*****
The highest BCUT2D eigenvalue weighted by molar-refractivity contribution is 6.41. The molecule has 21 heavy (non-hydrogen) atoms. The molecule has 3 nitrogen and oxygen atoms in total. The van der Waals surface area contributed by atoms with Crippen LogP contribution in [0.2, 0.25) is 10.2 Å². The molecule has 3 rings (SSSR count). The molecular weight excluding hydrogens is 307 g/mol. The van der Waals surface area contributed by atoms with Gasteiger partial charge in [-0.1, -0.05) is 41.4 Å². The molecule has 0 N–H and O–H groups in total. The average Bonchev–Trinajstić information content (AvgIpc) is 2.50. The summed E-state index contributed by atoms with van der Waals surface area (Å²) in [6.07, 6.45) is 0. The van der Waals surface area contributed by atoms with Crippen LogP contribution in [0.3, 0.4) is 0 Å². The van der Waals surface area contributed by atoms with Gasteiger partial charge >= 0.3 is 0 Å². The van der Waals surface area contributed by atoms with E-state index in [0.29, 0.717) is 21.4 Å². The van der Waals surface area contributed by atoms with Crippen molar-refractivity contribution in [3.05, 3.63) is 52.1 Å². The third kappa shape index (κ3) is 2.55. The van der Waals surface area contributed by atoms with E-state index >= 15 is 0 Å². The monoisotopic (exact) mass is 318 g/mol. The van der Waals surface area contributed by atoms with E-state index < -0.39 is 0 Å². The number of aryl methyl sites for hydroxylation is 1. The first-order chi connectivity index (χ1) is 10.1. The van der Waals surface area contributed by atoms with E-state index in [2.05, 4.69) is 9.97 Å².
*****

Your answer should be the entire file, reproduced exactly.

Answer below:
The highest BCUT2D eigenvalue weighted by molar-refractivity contribution is 6.41. The molecule has 21 heavy (non-hydrogen) atoms. The molecule has 3 nitrogen and oxygen atoms in total. The van der Waals surface area contributed by atoms with Crippen LogP contribution in [0.2, 0.25) is 10.2 Å². The molecule has 3 rings (SSSR count). The molecular weight excluding hydrogens is 307 g/mol. The van der Waals surface area contributed by atoms with Gasteiger partial charge in [-0.1, -0.05) is 41.4 Å². The molecule has 0 N–H and O–H groups in total. The average Bonchev–Trinajstić information content (AvgIpc) is 2.50. The summed E-state index contributed by atoms with van der Waals surface area (Å²) in [6.07, 6.45) is 0. The van der Waals surface area contributed by atoms with Crippen LogP contribution in [0.3, 0.4) is 0 Å². The van der Waals surface area contributed by atoms with Gasteiger partial charge >= 0.3 is 0 Å². The van der Waals surface area contributed by atoms with E-state index in [0.29, 0.717) is 21.4 Å². The van der Waals surface area contributed by atoms with Crippen molar-refractivity contribution in [3.05, 3.63) is 52.1 Å². The third kappa shape index (κ3) is 2.55. The van der Waals surface area contributed by atoms with E-state index >= 15 is 0 Å². The monoisotopic (exact) mass is 318 g/mol. The van der Waals surface area contributed by atoms with E-state index < -0.39 is 0 Å². The number of aryl methyl sites for hydroxylation is 1. The first-order chi connectivity index (χ1) is 10.1. The van der Waals surface area contributed by atoms with E-state index in [2.05, 4.69) is 9.97 Å².